Car: why are some manufacturers slowing the use of electric vehicles?

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Electric car sales are increasing, but not as fast as some manufacturers expected, and they are forced to adapt their strategy accordingly. Can we ban the sale of new thermal cars in 2035 in Europe?

17% of new cars sold in France in 2023 had 100% electric mechanics. In Europe, this figure was 14.6%.

Zero-emission cars are increasingly attractive to motorists in the Old Continent (and in China and the United States), but customers still prefer thermal cars.

However, some car manufacturers had opted precisely for the mass adoption of their electric cars by customers and, therefore, found themselves with models that did not sell as well as expected.

Manufacturers react accordingly

And they react accordingly: in the United States, Ford has just modified its strategy for the coming years, while declaring abysmal losses in the sale of electric cars alone ($4.7 billion in 2023 alone).

In Europe, the Volkswagen group had to reduce the production of its main electric models (Volkswagen ID.3, ID.4, Cupra Born, Audi Q4 e-tron, etc.) while lowering their prices.

And also at Stellantis the Fiat 500e had to close its factory in Italy several times to adapt to demand.

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German brands slow down

German premium brands, which a few years ago were thinking big about electric vehicles, are also adapting. Although Audi planned to stop developing new thermal cars after 2026, the brand with the rings finally decided to continue designing new generations of cars equipped with petroleum engines, long after the middle of the current decade.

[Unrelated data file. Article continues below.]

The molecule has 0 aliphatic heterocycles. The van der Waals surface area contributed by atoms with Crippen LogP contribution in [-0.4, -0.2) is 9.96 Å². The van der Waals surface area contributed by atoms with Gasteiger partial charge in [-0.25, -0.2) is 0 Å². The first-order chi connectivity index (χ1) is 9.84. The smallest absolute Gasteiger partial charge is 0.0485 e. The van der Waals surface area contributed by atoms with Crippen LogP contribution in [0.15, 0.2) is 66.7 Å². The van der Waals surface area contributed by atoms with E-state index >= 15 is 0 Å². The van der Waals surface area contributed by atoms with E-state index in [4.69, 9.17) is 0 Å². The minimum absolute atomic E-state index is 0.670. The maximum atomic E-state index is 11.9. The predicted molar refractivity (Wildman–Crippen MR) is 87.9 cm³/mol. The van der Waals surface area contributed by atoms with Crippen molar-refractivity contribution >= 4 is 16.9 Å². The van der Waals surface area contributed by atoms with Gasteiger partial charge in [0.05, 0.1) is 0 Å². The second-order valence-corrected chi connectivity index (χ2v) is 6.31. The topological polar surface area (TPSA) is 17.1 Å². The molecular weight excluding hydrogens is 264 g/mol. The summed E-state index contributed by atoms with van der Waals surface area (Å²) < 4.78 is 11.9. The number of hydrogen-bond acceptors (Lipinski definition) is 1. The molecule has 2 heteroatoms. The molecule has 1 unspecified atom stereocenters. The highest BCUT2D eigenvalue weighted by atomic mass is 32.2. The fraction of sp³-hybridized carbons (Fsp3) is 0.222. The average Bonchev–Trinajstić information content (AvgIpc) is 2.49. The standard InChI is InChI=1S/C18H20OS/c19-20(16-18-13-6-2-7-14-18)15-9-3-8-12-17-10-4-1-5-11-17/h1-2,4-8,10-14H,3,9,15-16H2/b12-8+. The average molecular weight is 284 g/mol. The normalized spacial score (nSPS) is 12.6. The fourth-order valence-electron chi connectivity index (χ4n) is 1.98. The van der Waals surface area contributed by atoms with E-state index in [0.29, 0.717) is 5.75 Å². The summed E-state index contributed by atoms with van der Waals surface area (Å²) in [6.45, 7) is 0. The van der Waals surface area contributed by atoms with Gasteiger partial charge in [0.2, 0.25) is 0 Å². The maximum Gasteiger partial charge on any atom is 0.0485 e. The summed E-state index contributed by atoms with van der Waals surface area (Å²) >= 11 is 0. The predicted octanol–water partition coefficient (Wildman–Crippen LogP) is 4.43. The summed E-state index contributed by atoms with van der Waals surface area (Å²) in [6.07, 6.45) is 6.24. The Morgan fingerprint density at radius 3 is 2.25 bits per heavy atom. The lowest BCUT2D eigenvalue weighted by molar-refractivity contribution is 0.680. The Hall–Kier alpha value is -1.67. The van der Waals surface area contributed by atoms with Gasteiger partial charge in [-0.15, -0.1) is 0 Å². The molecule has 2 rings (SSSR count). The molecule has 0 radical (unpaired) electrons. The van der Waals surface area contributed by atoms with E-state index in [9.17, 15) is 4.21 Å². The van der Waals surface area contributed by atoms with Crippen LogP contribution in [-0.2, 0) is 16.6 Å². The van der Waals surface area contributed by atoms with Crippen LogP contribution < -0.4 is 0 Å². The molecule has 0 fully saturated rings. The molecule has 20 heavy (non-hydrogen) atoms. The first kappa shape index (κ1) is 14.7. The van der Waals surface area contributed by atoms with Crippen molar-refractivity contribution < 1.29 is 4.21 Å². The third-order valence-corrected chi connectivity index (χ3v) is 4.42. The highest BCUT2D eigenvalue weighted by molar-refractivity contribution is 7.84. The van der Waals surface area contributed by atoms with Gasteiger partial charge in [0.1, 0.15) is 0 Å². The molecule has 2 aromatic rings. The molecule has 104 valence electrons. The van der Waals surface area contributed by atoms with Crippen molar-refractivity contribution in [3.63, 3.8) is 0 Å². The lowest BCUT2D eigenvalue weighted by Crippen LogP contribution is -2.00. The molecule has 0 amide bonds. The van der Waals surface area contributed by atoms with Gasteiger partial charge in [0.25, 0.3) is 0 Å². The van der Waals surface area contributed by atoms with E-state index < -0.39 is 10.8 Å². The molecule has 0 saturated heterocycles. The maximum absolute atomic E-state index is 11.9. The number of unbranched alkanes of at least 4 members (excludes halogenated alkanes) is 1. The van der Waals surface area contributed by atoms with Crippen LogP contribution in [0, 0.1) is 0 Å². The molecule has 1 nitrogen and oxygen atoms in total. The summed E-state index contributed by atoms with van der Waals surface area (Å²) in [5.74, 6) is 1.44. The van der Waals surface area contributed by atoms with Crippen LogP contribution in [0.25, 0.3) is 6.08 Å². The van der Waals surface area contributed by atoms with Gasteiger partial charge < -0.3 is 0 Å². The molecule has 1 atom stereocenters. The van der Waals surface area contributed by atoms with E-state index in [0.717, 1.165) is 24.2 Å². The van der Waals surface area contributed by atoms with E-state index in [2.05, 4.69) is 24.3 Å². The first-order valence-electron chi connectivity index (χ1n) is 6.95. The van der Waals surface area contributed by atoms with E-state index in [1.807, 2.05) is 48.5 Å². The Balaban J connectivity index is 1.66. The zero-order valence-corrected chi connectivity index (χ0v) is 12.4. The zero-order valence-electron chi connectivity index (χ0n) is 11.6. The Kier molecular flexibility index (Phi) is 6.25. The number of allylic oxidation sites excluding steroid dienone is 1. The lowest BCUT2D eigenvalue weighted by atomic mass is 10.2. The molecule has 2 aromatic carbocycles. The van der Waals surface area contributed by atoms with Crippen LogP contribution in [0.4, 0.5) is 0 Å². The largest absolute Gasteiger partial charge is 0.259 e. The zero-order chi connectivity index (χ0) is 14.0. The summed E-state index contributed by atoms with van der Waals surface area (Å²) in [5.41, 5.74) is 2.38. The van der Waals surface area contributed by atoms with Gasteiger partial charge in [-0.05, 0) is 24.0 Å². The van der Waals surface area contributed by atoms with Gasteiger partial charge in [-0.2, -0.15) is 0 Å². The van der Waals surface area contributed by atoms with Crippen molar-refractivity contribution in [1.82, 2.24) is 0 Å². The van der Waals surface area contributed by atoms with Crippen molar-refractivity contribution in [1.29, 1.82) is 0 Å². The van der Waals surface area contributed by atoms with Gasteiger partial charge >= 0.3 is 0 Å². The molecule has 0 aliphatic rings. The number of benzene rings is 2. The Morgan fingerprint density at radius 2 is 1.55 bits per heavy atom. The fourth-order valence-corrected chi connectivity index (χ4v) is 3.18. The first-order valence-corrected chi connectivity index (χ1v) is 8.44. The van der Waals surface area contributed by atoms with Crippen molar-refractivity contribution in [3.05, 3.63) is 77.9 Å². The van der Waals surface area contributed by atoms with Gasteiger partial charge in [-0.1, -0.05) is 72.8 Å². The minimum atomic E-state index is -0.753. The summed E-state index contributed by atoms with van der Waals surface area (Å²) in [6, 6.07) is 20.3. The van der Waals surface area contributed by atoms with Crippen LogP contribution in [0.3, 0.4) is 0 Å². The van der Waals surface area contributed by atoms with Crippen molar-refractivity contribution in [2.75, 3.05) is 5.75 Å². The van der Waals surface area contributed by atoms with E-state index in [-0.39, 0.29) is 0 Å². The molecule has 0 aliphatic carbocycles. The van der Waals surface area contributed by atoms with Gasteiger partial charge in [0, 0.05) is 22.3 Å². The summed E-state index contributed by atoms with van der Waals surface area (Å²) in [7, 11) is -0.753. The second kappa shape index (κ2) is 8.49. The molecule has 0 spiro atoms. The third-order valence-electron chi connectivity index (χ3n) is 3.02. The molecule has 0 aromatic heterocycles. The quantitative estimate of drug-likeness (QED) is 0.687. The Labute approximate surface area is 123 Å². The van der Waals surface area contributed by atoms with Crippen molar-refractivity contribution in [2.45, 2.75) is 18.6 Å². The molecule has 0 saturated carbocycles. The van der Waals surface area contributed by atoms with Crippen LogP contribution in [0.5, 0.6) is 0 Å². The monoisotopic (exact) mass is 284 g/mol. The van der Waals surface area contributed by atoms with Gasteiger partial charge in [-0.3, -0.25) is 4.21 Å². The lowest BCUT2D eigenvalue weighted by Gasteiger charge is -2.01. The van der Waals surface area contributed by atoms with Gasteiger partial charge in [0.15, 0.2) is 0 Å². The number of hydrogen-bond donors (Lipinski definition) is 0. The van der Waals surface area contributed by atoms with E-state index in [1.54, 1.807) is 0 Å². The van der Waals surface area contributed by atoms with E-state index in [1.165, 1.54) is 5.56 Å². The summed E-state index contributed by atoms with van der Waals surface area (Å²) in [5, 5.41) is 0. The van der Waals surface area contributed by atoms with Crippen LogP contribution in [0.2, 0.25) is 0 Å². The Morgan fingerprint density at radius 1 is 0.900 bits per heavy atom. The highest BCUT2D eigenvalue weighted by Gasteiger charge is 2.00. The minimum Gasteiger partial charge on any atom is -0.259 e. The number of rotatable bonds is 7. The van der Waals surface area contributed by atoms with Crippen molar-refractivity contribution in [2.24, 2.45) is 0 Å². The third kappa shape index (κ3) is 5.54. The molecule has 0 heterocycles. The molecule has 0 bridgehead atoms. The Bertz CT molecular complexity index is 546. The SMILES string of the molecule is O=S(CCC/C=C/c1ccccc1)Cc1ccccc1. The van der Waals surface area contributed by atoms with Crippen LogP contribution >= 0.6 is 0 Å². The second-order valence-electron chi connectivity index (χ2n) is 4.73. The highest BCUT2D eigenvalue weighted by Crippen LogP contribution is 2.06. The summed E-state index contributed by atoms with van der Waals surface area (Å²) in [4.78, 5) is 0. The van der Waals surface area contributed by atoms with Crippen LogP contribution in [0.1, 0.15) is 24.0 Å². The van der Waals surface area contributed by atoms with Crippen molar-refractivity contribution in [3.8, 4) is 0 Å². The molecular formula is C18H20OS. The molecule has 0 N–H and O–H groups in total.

At Mercedes, the initial plans envisaged being able to sell 100% electric cars in Europe by 2030. Also in this case these plans have just been cancelled, since the manufacturer now has 50% electrified cars in specific markets such as Europe in 2030.

Which means that if the market evolves as Mercedes predicts, it will sell less than 50% electric cars by the end of the decade (and perhaps even much less than 50% since sales of plug-in hybrid vehicles are also counted in that half).

At Porsche, while we had 80% of global sales of electric vehicles by 2030, managers are questioning in a possible decline.

Mercedes EQE SUV (©Mercedes)

What will we do in 2035?

Let us remember that the European Union plans to prohibit the sale of new thermal cars from 2035. Given the speed of progression of electric cars currently in Europe, the hypothesis of having to postpone this date no longer seems completely impossible.

Without a doubt, the face of the European car market could change rapidly in a few years with the arrival of new cheaper electric cars such as the Renault 5, the Citroën ë-C3, the Fiat Panda or the Volkswagen ID.2. But for now, automakers seem to be moving a bit blindly, and no one is able to accurately predict how customers will behave.

Ford Mustang Mach-E
Ford Mustang Mach-E (©Ford)


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